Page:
Korea’s headline inflation hits 5-year high in 2017

30-Dec-2017 Intellasia | Xinhua | 6:00 AM Print This Post

South Korea’s headline inflation hit the highest in five years in 2017, leaving more room for the country’s central bank to raise interest rate next year, a government report showed Friday.

Consumer prices gained 1.9 percent in 2017 from the previous year, according to Statistics Korea. It was the fastest increase since 2012, nearing the Bank of Korea (BOK)’s mid-term inflation target of 2 percent.

The consumer price inflation tumbled to 0.7 percent in 2015 amid the lackluster economic recovery before rising to 1 percent last year and 1.9 percent this year.

The higher inflation lessened the BOK’s burden in tightening its monetary policy stance next year. The central bank raised its benchmark rate in late November to 1.5 percent from an all-time low of 1.25 percent, the first rate increase in almost six and a half years.

The BOK faced pressure to raise its policy rate further as the US Federal Reserve increased its benchmark rate to a range of 1.25-1.5 percent, of which the upper end is identical to the BOK’s target rate.

If the South Korean central bank belatedly raises its policy rate, the benchmark rates between South Korea and the United States could be reversed. It can trigger an abrupt foreign capital exodus from the domestic financial market.

South Korea’s economic growth is expected to show an upbeat picture next year, granting the BOK room for the tightened monetary policy.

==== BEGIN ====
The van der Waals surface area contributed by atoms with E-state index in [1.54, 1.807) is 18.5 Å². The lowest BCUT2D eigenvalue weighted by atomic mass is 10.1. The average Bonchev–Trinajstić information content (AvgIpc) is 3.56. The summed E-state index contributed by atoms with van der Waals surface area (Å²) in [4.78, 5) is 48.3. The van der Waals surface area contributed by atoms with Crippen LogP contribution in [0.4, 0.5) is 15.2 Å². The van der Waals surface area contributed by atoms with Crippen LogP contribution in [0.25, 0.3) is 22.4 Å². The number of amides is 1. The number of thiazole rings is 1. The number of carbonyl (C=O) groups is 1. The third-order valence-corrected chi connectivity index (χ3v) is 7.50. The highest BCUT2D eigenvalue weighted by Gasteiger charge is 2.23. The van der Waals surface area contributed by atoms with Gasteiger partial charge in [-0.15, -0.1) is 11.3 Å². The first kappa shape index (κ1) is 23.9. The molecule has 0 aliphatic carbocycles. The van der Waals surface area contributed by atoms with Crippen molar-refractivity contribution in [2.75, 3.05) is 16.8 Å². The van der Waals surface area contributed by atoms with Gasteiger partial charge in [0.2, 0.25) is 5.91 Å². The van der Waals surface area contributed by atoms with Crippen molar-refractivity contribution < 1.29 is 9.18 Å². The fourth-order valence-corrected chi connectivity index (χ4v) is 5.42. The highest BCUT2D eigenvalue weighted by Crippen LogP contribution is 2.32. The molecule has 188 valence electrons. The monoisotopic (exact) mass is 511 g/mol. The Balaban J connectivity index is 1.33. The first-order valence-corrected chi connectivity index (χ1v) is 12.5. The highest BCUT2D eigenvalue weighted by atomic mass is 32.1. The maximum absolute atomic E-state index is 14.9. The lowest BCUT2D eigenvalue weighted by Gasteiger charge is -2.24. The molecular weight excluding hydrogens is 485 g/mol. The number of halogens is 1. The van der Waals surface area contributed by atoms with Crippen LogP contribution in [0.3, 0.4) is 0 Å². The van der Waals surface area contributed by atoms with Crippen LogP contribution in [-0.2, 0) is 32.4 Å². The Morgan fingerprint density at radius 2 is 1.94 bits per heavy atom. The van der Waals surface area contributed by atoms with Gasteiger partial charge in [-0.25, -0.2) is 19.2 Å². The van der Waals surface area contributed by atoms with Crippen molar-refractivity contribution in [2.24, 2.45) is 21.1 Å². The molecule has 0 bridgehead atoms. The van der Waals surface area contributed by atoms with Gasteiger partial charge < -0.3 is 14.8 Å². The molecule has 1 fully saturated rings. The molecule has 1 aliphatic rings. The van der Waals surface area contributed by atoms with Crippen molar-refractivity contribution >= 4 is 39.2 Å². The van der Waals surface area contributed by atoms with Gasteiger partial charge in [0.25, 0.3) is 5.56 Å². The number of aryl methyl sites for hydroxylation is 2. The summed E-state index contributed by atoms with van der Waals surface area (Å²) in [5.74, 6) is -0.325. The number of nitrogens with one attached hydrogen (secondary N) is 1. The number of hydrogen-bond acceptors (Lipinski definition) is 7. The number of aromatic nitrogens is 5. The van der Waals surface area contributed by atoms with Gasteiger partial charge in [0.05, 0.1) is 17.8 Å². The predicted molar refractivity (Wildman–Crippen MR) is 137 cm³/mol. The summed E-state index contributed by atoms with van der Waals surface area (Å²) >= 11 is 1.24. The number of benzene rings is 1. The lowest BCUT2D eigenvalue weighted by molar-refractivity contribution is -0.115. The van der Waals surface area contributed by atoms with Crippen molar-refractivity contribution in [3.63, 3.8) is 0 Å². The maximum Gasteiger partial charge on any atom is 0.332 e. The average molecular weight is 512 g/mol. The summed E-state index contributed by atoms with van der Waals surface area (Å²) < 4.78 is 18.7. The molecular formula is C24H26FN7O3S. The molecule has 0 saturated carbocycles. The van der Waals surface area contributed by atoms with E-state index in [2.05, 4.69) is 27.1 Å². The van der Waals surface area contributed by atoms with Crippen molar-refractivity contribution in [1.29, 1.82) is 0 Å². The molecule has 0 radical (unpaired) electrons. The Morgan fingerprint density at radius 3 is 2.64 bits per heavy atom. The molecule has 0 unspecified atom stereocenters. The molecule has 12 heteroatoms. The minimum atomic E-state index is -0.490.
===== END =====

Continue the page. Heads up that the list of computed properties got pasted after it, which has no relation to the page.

South Korea’s government set its 2017 growth outlook for the economy at 3.2 percent, forecasting the economy to grow 3 percent in 2018. The growth rate stayed below 3 percent from 2012 to 2016 except for a 3.3 percent growth in 2014.

The 2017 consumer price inflation was accelerated by higher farm goods prices, which soared 5.5 percent and drew up the overall headline inflation by 0.44 percentage points.

It was mainly attributable to heavy rain and sweltering heat in the summer season as well as the breakout of avian influenza, which pulled up livestock prices.

Industrial product prices rose 1.4 percent this year, pulling up the overall inflation by 0.46 percentage points. Prices for oil products jumped 7.7 percent amid expensive crude oil.

Prices for electricity, tap water and natural gas fell 1.4 percent this year as the government lowered electricity costs.

Service prices advanced 2 percent, raising the headline inflation by 1.09 percentage points. Private services prices climbed 2.5 percent, boosting the services costs.

The so-called livelihood prices, which reflect prices for daily necessities, rose 2.5 percent in 2017, logging the highest increase in seven years.

The fresh food price index jumped 6.2 percent on higher fresh fruit prices, which jumped 15 percent.

Core consumer prices, which exclude volatile oil and farm goods, rose 1.5 percent this year, the lowest since 1999. The OECD-method core prices, which exclude food and energy costs, gained 1.5 percent.

Meanwhile, consumer prices rose 1.5 percent in December from a year earlier, after gaining 1.3 percent in the prior month.

The higher December inflation was attributed to higher vegetable prices in the winter season. Vegetable prices surged 16 percent in December from a year ago, drawing up the overall headline inflation by 0.29 percentage points.

Prices for napa cabbage and carrots posted a double-digit fall, but those for red pepper powder and squid advanced 41.4 percent and 37 percent respectively.

Oil product prices jumped 7.5 percent in December on expensive crude oil, pulling up the overall headline inflation by 0.33 percentage points.

Prices for electricity, tap water and natural gas shed 1.5 percent in December, pulling down the overall inflation by 0.06 percentage points.



Category: Korea

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